A’qto hosts a number of tours aligned with key Italian cycling events, including La Fausto Coppi Gran Fondo, the Giro d’Italia, and L’Eroica, if you had to pick only one to ride in 2019 which would it be?
I’d pick the original L’Eroica in Gaiole in Chianti. It’s more than just a ride, it is a festival. (And there is always a good chance that you may pick up a new steel machine in the market, which is always a good thing!)
So we know how much you love vintage steel. What is it about a vintage steel bike for you?
Where to start! A vintage steel bike is many things to me. Firstly they are a thing of beauty; the attention to detail, the classic nature of how they look, the pantographing, and the amazing paint schemes from the 80’s are all superb. There also is a connection to past and interesting stories behind some of the most innovative builders and their brands, which adds to the rich history of cycling. I love the handmade nature of the old steel frames and the skill and craftsmanship that went into each one But mostly, they are just an absolute joy to ride.
Any tips on how to ensure you’re adequately prepared for a cycling holiday in Italy? Are there training programs or rides available through A’qto?
My No.1 tip is to ride consistently before you leave. One thing we have found is that some guests look at the day’s distance and elevation in isolation from the other days. What I mean by this is they are good for the daily distance and elevation, but don’t take into account the effect of riding 7 and 8 days in a row, and the cumulative build up of fatigue. We do suggest that you try to get three solid rides in back to back for at least a few weeks before the trip, so that your body becomes used to the work and the fatigue. The more that your body is prepared for the trip, the greater the enjoyment you will have on tour. We offer training programs upon request, and we also host monthly training rides which are designed to take you out of your usual Saturday loop and ride in a new, interesting location with a lot more elevation. If you are interested in joining one of our monthly rides, contact us anytime.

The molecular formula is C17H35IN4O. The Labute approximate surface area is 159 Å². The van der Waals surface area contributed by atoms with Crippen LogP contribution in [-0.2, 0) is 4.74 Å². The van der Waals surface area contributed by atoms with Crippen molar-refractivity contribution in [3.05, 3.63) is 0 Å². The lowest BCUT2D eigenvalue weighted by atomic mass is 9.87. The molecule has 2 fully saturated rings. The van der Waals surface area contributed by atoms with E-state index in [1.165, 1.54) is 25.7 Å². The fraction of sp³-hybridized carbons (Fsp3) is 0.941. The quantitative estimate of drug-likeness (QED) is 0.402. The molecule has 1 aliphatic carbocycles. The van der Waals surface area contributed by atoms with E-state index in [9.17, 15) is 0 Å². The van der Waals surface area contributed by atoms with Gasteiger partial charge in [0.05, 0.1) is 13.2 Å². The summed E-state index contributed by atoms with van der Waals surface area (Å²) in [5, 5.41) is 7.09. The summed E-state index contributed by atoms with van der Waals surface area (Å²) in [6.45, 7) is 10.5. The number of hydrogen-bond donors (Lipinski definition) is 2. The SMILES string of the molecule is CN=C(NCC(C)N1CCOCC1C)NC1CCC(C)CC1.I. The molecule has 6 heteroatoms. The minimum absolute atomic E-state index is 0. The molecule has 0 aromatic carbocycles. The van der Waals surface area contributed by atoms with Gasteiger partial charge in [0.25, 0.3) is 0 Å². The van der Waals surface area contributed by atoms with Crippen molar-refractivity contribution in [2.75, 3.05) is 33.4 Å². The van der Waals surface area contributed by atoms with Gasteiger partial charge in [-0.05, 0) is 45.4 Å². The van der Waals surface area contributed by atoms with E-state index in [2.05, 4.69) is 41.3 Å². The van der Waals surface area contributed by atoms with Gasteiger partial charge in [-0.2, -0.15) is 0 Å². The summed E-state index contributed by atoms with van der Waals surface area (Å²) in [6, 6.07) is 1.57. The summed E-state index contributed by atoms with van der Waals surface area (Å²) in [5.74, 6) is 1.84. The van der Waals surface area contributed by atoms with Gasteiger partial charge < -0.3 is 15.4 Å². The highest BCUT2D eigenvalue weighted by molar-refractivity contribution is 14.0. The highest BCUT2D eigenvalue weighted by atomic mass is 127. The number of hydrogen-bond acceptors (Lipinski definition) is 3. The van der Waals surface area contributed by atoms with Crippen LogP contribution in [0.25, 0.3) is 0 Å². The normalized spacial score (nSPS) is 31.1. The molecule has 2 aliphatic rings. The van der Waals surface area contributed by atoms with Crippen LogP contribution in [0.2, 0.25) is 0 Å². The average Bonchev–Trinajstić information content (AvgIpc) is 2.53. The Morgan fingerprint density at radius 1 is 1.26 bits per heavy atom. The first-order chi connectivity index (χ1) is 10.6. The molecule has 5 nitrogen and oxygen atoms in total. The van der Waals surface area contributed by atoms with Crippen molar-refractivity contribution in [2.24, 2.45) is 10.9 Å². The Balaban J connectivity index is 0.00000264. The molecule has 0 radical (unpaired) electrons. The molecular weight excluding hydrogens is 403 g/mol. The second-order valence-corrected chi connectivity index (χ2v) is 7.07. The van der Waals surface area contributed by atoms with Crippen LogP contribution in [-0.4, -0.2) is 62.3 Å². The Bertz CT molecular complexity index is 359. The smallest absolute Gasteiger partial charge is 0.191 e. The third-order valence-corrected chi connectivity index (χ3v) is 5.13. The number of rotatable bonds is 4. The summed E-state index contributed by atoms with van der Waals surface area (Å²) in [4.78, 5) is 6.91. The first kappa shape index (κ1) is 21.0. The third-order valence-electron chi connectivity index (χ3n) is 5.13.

What do you pack for an Italian cycling holiday? Any must-have essentials that you won’t leave Australia without?
Seriously though, it is the one thing I don’t leave without. If you are about to go on a cycling holiday, you want to ensure that you are comfortable every moment that you are on the bike, and a familiar machine goes a long way to ensuring that comfort. If you are going to hire a bike, I would recommend that you take with you everything you currently use and like on your set up at home (shoes, saddle, pedals), with the aim being to minimise any niggling little feelings that are possible on any hire bike. I also pack enough kit for all weather conditions, especially being prepared for cold when in the mountains.
And lastly, my headphones; I love to listen to music so knowing that I have the music set up I like, is important.
You love to cook. Do you have much of a chance on tour in Italy to get in the kitchen?
We try to include one dinner on tour where we have it ‘in” with Nancy and I sharing the cooking with our villa hosts. This is a lot of fun and a great experience, especially in Tuscany, where we go down to the village to pick up supplies from local favourites, including an amazing little butcher. We then build a fire and as it settles, take our time with a drink or two to watch the sun setting over the Tuscan hills before cooking salsicce, costolette di maiale and the iconic Bistecca Fiorentina over a bed of charcoal.
Which is your favourite drink post ride? Aperol Spritz, Limoncello, Negroni?
For me, nothing comes close to a beer for the post ride reward. I do enjoy a lot of the Italian local beers. However for aperitivo, it’s Negroni all the way.
What is your most memorable experience on tour?
As I assist a guest riding to the top of a mountain, having the moment of realisation that this is now what I call ‘work’.
Any chance we’ll catch Nancy on a bike on the next tour?
There has been talk after our recent recce in Puglia that riding through the olive groves and vineyards would be fun. We’ll see.
Find out more about our riding programs led by Damian on all of our Italian Cycling tours.